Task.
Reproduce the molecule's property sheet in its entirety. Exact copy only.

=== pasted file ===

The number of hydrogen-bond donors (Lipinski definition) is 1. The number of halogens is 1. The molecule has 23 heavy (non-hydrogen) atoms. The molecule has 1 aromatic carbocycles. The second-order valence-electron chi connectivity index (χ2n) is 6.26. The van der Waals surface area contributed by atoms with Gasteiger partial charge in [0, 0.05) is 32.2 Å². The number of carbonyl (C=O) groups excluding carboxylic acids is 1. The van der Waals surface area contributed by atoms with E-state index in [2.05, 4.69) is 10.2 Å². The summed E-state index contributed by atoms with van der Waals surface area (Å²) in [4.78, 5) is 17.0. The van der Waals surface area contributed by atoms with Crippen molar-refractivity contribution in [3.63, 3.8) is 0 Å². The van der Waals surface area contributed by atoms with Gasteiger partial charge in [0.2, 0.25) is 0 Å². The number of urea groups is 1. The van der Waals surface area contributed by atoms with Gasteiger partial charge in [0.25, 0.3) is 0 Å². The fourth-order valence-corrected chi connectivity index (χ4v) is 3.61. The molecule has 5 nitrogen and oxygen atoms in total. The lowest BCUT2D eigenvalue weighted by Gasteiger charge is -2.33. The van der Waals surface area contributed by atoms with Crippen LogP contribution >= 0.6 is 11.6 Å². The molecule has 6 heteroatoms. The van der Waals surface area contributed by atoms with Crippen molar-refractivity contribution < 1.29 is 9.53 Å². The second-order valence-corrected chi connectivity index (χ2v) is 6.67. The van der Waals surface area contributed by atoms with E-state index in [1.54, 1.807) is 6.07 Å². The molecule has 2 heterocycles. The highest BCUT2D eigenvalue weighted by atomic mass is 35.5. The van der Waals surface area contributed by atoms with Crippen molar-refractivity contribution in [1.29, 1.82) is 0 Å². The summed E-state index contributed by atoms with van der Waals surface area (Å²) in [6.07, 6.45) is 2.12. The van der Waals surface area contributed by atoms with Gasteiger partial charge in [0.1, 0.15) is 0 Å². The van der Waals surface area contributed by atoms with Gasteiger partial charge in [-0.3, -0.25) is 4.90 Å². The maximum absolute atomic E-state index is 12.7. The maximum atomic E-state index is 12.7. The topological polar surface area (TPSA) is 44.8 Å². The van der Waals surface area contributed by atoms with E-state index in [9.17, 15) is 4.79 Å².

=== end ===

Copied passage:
The number of hydrogen-bond donors (Lipinski definition) is 1. The number of halogens is 1. The molecule has 23 heavy (non-hydrogen) atoms. The molecule has 1 aromatic carbocycles. The second-order valence-electron chi connectivity index (χ2n) is 6.26. The van der Waals surface area contributed by atoms with Gasteiger partial charge in [0, 0.05) is 32.2 Å². The number of carbonyl (C=O) groups excluding carboxylic acids is 1. The van der Waals surface area contributed by atoms with E-state index in [2.05, 4.69) is 10.2 Å². The summed E-state index contributed by atoms with van der Waals surface area (Å²) in [4.78, 5) is 17.0. The van der Waals surface area contributed by atoms with Crippen molar-refractivity contribution in [3.63, 3.8) is 0 Å². The van der Waals surface area contributed by atoms with Gasteiger partial charge in [0.2, 0.25) is 0 Å². The number of urea groups is 1. The van der Waals surface area contributed by atoms with Gasteiger partial charge in [0.25, 0.3) is 0 Å². The fourth-order valence-corrected chi connectivity index (χ4v) is 3.61. The molecule has 5 nitrogen and oxygen atoms in total. The lowest BCUT2D eigenvalue weighted by Gasteiger charge is -2.33. The van der Waals surface area contributed by atoms with Crippen LogP contribution >= 0.6 is 11.6 Å². The molecule has 6 heteroatoms. The van der Waals surface area contributed by atoms with Crippen molar-refractivity contribution < 1.29 is 9.53 Å². The second-order valence-corrected chi connectivity index (χ2v) is 6.67. The van der Waals surface area contributed by atoms with E-state index in [1.54, 1.807) is 6.07 Å². The molecule has 2 heterocycles. The highest BCUT2D eigenvalue weighted by atomic mass is 35.5. The van der Waals surface area contributed by atoms with Crippen molar-refractivity contribution in [1.29, 1.82) is 0 Å². The summed E-state index contributed by atoms with van der Waals surface area (Å²) in [6.07, 6.45) is 2.12. The van der Waals surface area contributed by atoms with Gasteiger partial charge in [0.1, 0.15) is 0 Å². The van der Waals surface area contributed by atoms with Gasteiger partial charge in [-0.3, -0.25) is 4.90 Å². The maximum absolute atomic E-state index is 12.7. The maximum atomic E-state index is 12.7. The topological polar surface area (TPSA) is 44.8 Å². The van der Waals surface area contributed by atoms with E-state index in [9.17, 15) is 4.79 Å².